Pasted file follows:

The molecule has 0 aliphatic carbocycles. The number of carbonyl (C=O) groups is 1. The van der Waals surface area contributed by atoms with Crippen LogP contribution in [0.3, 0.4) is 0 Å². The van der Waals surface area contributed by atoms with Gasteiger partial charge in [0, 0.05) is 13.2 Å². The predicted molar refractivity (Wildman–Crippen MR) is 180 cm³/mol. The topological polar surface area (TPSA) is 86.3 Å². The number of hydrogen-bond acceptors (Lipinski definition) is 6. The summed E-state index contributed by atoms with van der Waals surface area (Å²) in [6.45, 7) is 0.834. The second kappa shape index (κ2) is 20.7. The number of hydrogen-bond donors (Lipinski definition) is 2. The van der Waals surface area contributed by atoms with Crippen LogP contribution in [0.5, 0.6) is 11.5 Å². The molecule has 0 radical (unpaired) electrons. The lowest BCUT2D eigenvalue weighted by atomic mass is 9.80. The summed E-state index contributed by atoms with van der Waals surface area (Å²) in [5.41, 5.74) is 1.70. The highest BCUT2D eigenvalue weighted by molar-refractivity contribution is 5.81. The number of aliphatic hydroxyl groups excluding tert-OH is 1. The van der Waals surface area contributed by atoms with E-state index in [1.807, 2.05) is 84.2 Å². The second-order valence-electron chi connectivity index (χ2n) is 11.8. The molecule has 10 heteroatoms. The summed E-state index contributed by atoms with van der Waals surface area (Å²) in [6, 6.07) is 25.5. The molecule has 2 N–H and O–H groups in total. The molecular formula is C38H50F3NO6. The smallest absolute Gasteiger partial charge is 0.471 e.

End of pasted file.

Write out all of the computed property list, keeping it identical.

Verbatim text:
The molecule has 0 aliphatic carbocycles. The number of carbonyl (C=O) groups is 1. The van der Waals surface area contributed by atoms with Crippen LogP contribution in [0.3, 0.4) is 0 Å². The van der Waals surface area contributed by atoms with Gasteiger partial charge in [0, 0.05) is 13.2 Å². The predicted molar refractivity (Wildman–Crippen MR) is 180 cm³/mol. The topological polar surface area (TPSA) is 86.3 Å². The number of hydrogen-bond acceptors (Lipinski definition) is 6. The summed E-state index contributed by atoms with van der Waals surface area (Å²) in [6.45, 7) is 0.834. The second kappa shape index (κ2) is 20.7. The number of hydrogen-bond donors (Lipinski definition) is 2. The van der Waals surface area contributed by atoms with Crippen LogP contribution in [0.5, 0.6) is 11.5 Å². The molecule has 0 radical (unpaired) electrons. The lowest BCUT2D eigenvalue weighted by atomic mass is 9.80. The summed E-state index contributed by atoms with van der Waals surface area (Å²) in [5.41, 5.74) is 1.70. The highest BCUT2D eigenvalue weighted by molar-refractivity contribution is 5.81. The number of aliphatic hydroxyl groups excluding tert-OH is 1. The van der Waals surface area contributed by atoms with E-state index in [1.807, 2.05) is 84.2 Å². The second-order valence-electron chi connectivity index (χ2n) is 11.8. The molecule has 10 heteroatoms. The summed E-state index contributed by atoms with van der Waals surface area (Å²) in [6, 6.07) is 25.5. The molecule has 2 N–H and O–H groups in total. The molecular formula is C38H50F3NO6. The smallest absolute Gasteiger partial charge is 0.471 e.